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Taxpayers Called Liable for Janklow's Civil Damages

A federal prosecutor says the former South Dakota congressman was on duty when his car collided with a motorcycle.

March 16, 2004|From Associated Press

SIOUX FALLS, S.D. — Bill Janklow was on duty as South Dakota's congressman when his speeding car collided with a motorcycle last summer, meaning federal taxpayers would pay any civil damages arising from the fatal crash, a federal prosecutor has concluded.

U.S. Atty. Tom Heffelfinger's decision came in connection with a wrongful-death lawsuit filed against the former congressman and governor by the motorcyclist's family.

In concluding that Janklow was on duty at the time of the accident, Heffelfinger filed a notice Monday asking that the case be moved from state to federal court, and that the federal government be substituted as the defendant for Janklow.

Janklow was "acting within the scope of his employment as a member of the United States Congress at the time," Heffelfinger wrote. He would not comment further about his decision.

Randy Scott, of Hardwick, Minn., was killed Aug. 16 when his motorcycle collided with a car Janklow was driving. Janklow spoke earlier that day in Aberdeen and was returning to his home near Brandon when the accident occurred.

Lawyer Ronald Meshbesher, who represents the Scott family, said he would try to keep the case in state court where, unlike federal court, the family could win punitive damages.

"I'm not sure what duty he was doing for the taxpayers of the United States or the state of South Dakota by driving 80 mph through a stop sign," Meshbesher said. "And quite frankly, if he was politicking before it happened, I'm not sure that's considered to be on duty."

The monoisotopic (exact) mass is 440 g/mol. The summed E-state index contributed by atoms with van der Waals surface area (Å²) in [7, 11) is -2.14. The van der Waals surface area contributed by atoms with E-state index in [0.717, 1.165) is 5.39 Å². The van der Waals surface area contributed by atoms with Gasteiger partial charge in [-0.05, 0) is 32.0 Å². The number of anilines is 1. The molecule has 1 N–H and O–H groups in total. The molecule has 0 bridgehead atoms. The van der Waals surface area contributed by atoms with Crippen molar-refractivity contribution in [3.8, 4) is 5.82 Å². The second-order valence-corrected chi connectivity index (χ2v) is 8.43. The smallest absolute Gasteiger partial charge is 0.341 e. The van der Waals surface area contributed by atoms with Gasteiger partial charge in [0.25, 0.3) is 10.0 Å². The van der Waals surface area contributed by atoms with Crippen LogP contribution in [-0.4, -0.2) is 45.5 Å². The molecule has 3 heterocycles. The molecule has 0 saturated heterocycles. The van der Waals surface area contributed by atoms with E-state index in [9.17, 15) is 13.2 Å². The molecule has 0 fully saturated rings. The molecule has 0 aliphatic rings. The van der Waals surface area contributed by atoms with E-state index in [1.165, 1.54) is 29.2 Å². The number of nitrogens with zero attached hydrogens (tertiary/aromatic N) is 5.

At Janklow's trial, a Highway Patrol accident specialist estimated Janklow's speed at 71 mph when he ran the stop sign.

Also Monday, the state Supreme Court rejected Janklow's request to be released from jail while he appeals his conviction. Janklow, 64, was convicted in December of second-degree manslaughter, reckless driving, speeding and running a stop sign. He is serving a 100-day jail sentence.

Janklow had argued that he should be released on bail because he otherwise would have served his entire sentence before a decision was made on his appeal. But the court said Janklow's appeal will still have meaning. His probation extends for three years, the court noted, and he could be sentenced to prison if he fails to comply with the probation terms.

Circuit Court judges heard his request after all five Supreme Court justices removed themselves from the case because Janklow appointed them when he was governor.

Janklow was a four-term Republican governor elected to the U.S. House in 2002. He resigned from Congress Jan. 20, ending a political career that began in the early 1970s when he was elected the state's attorney general.

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